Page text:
What makes a data structure "functorish"? It is having a sensible implementation of fmap, whatever that may be on the data structure. If it has a sensible implementation, we can give it, that makes it a Functor, not the other way around. Theoretically this is how it ought to work in all languages with a concept of an interface of some sort, but sometimes the paperwork can get in the way and make it feel like it's the other way around, that something isn't an Iteratable until I deliberately make it one. But I think it's a more mature programming view to think of a data structure as always having a set of possible sensible implementations for a given interface, possibly empty or more than one, and you simply choose whether or not to explain it to the language. You usually aren't "creating" these implementations. At least for these simpler, more mathematical types of interfaces.

### Haskell Syntax Sidebar

The functor definition above has `f a`, which is Haskell notation for "a type `f` parameterized by `a`". That's abstract with type variables, but easy in examples; `List Int` is a "List" parameterized by "Int", meaning it can hold Ints.

While in full Haskell this can get more complicated, for the simple types I'm using in this post you can do the match visually. To match `f a` to `List Int`, we set `f = List` and `a = Int`.

Unfortunately, two of Haskell's most important types get special-cased and visually matching them is hard. Rather than `List Int`, Haskell uses `[Int]`, which is confusing at the worst possible time for a novice.

Fortunately, we can write this as `[] Int`. It is already valid Haskell syntax. Then we can visually match: `f = []` and `a = Int`. I don't write a lot of Haskell code nowadays but I've been adopting that as how I represent lists everywhere in my types, because I don't think the special case is very useful.

The other confusing type is the function type `a -> b`. For didactic purposes, it is better spelled `(->) a b`. Again, legal Haskell syntax today, though you unfortunately need the parentheses. In this case, for the functor implementation on `(->)`, `f = (->) a` and the remainder is `b`. That's still a bit abstract, so let's concretize it by observing that you can convert the *output* of both a `(->) String Int` and a `(->) Int Int` if you have some function `(->) Int String`, because what matters is that the output of the function you are "functionableing" matches the input of the function you are applying to it, which is `Int` in this case.

I do *not* use this in my code, because it mangles type signatures something fierce to do this everywhere. Still, it is important to bear in mind what it really means.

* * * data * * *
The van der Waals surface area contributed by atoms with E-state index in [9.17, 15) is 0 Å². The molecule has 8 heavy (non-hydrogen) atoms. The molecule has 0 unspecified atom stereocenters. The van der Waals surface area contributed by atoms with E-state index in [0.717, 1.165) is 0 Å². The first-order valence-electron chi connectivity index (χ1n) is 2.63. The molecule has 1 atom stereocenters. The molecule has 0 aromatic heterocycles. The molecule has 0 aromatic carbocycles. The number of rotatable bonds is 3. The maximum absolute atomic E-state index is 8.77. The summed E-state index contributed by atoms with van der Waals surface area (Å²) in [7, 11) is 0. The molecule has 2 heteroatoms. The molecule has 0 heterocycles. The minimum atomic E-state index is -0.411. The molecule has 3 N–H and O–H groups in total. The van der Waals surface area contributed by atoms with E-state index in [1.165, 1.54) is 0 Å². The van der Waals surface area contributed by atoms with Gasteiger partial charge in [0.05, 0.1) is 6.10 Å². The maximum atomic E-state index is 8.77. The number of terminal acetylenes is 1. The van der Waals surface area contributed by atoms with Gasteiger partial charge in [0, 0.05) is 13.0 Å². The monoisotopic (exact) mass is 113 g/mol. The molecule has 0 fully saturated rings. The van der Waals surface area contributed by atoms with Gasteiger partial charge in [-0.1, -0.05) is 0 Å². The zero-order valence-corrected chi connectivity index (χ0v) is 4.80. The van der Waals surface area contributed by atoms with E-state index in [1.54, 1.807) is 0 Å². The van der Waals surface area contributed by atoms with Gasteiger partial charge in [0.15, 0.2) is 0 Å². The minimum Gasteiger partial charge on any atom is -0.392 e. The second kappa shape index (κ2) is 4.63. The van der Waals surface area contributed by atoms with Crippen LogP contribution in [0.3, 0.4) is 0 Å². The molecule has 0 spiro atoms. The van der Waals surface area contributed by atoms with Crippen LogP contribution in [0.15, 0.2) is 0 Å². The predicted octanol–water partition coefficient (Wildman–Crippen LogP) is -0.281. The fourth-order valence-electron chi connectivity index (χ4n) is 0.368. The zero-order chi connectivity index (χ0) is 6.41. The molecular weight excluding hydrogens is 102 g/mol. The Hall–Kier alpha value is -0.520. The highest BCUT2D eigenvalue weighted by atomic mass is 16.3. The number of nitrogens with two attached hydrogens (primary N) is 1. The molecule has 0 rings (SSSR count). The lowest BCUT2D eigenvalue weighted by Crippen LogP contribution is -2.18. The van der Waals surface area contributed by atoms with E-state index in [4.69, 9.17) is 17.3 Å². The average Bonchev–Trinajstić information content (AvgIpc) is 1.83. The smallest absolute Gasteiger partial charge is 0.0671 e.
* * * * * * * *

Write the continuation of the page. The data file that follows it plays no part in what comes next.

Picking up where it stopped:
In this case, the `f` in the pattern matches "the front piece" instead of just the first element. If you do not intend to program in Haskell, just take my word for it that this is a legal match and let this wash over you; if you do intend to program in Haskell you'll find this won't take much to understand. Either way it's not terribly important for understanding what the monad interface is so I will be moving merrily along now.

## The Big Bad Mo Nad

So, what makes a data structure monadish?

A data structure is monadish when you have some source of `a`, and a way of taking an `a` and turning it into the same sort of source of `b`, and turning that all into the same sort of source of `b`. As with "functor" I am using the word "source" as the closest English word I can think of for the maximally generic idea of a type; you have a list of ints, or a function that yields an int, or a way of getting an int from user input, etc.

class Monad m where (>>=) :: m a -> (a -> m b) -> m b

English is really tripping over itself here, but between the English description and the definition I hope the basic idea comes across. It probably also doesn't help that we have a function literally called `>>=`, which is hard to pronounce. It's pronounced "bind", which is only slightly more helpful in that that still fails to evoke any useful imagery. Let's take a specific example:

`List Int -> (Int -> List String) -> List String`

On its own, that's not a confusing function. In this particular case, there aren't that many possible sensible implementations. Clearly, we're going to iterate along the list of ints, pass them one by one to the thing that produces a list of strings, and the concatenate all those results together into the final list. (We have to do that, because the final result can't be a `List (List String)`; that's a separate type.)

Once again....

## That's It

That's all Monad is. It is an implementation of some "method" that conforms to that interface specification.

Understanding this is not what people mean by "understanding monad". This is the "what" of the monad interface, but not the "why". But I think it is a step often glossed over too quickly in other works (if not at times outright skipped), so let's stay here and chew on that "what" for a bit.

Once again, I want to emphasize that just like in OO languages and just like fmap, there is no special magic that Haskell invokes because "it's a monad". All Haskell does is look up the interface's implementation and pass the arguments in. There is "do notation" but that is *only* a syntax-sugar respelling of this function call; it still does no further manipulation of arguments, no coercions, no modification of input, no modification of output, nothing. Since this article is about understanding "monad" without going deeply into Haskell-specific details, I'm going to ignore it because it's just syntax sugar.

Bind is simply a function that takes some wrapped type, a function that takes the inner value and returns a wrapped value, and a final wrapped value of that type.

`Maybe Int -> (Int -> Maybe String) -> Maybe String`

Again, no mystery to this implementation. It takes something that may have an Int or not, converts it to a string, and then returns something that is either a String or nothing.

`Blorp Int -> (Int -> Blorp String) -> Blorp String`

Obviously, you don't know what Blorp does. I named it and I don't even know what it does. But you can see this would be an implementation of "bind" for Blorp, on particular types `Int` and `String`.